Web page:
Education & Aspiring India: RSTV – Big Picture

Rajya Sabha TV programs like ‘The Big Picture’, ‘In Depth’ and ‘India’s World’ are informative programs that are important for UPSC preparation. In this article, you can read about the discussions held in the ‘Big Picture’ episode on “Education & Aspiring India” for the IAS exam.

Education & Aspiring India: RSTV – Big Picture:- Download PDF Here

Anchor: Frank Rausan Pereira 

Guests: Anita Rampal, Professor, Department of Education, University of Delhi; Sushil Chandra Tripathi, Former Secretary, Ministry of HRD, GoI; Aditi Tandon, Special Correspondent, The Tribune.


  • In the Union Budget 2020, the budget earmarked Rs 99,300 crore for the education sector in 2020-21 and about Rs 3,000 crore for skill development.
    • In the previous Union Budget (2019), the government’s allocation for the sector was Rs 94,800 crore.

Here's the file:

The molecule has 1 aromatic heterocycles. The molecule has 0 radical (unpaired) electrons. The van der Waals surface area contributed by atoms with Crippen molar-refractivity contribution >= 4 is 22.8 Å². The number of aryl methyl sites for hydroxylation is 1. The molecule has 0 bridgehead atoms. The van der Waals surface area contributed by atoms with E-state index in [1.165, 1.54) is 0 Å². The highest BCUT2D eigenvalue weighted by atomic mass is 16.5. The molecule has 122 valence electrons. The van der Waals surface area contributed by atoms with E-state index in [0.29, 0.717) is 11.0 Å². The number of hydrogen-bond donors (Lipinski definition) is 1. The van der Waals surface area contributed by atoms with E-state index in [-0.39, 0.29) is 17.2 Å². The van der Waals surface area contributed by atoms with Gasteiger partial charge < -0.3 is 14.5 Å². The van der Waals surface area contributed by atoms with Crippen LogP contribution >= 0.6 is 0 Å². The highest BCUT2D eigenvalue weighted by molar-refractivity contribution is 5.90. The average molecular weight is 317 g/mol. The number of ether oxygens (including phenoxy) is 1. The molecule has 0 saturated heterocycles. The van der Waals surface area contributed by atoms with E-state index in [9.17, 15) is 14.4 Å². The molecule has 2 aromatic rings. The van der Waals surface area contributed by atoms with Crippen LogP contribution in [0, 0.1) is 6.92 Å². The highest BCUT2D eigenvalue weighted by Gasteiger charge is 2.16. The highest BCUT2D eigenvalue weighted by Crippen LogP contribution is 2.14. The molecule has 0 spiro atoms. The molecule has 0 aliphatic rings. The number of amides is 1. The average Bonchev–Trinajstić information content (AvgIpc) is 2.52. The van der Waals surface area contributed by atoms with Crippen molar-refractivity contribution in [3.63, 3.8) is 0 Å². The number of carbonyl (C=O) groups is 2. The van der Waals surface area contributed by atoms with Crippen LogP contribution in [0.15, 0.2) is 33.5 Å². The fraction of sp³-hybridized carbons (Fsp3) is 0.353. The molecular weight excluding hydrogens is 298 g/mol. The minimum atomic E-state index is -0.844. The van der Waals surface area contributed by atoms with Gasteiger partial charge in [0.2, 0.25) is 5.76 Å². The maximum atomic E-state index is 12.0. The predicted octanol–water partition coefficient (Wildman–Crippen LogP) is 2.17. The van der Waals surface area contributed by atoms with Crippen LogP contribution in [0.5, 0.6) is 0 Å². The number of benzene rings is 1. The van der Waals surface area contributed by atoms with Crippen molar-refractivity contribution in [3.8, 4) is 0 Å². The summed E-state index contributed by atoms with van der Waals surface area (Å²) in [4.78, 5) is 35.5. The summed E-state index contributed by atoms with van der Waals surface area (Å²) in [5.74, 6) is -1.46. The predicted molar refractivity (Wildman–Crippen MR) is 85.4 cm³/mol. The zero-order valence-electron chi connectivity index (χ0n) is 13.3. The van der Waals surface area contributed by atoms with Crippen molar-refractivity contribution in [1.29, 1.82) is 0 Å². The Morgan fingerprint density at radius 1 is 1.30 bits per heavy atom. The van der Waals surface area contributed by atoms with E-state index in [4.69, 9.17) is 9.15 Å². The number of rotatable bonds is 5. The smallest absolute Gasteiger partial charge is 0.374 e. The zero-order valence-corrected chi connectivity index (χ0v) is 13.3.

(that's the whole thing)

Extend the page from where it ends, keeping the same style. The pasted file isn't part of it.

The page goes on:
• Finance Minister Nirmala Sitharaman has suggested a speedy implementation of the new education policy, besides several other measures that will bring a paradigm shift in the educational systems and aid in the creation of employment in India and abroad.
  • The Centre will soon announce a new education policy.

Provisions governing Education in the Indian Constitution: 

  • According to Article 21-A, of the Indian Constitution, Education is a fundamental right.
    • Article 21-A provides that “the state shall provide free and compulsory education to all children of the age of six to fourteen years, in such manner as the state may by law determine.” 
    • The Right To Education Act (RTE) is the consequential legislation. 

What should we expect from the new education policy?

    • The FM has informed that about 150 higher educational institutions will start apprenticeship embedded degree/diploma courses by March 2021 and will start a programme whereby urban local bodies across the country would provide internship opportunities to fresh engineers for a period up to one year. 
    • To create infrastructure in the education sector, steps would be taken to enable sourcing External Commercial Borrowings (ECB) and FDI so as to be able to deliver higher quality education.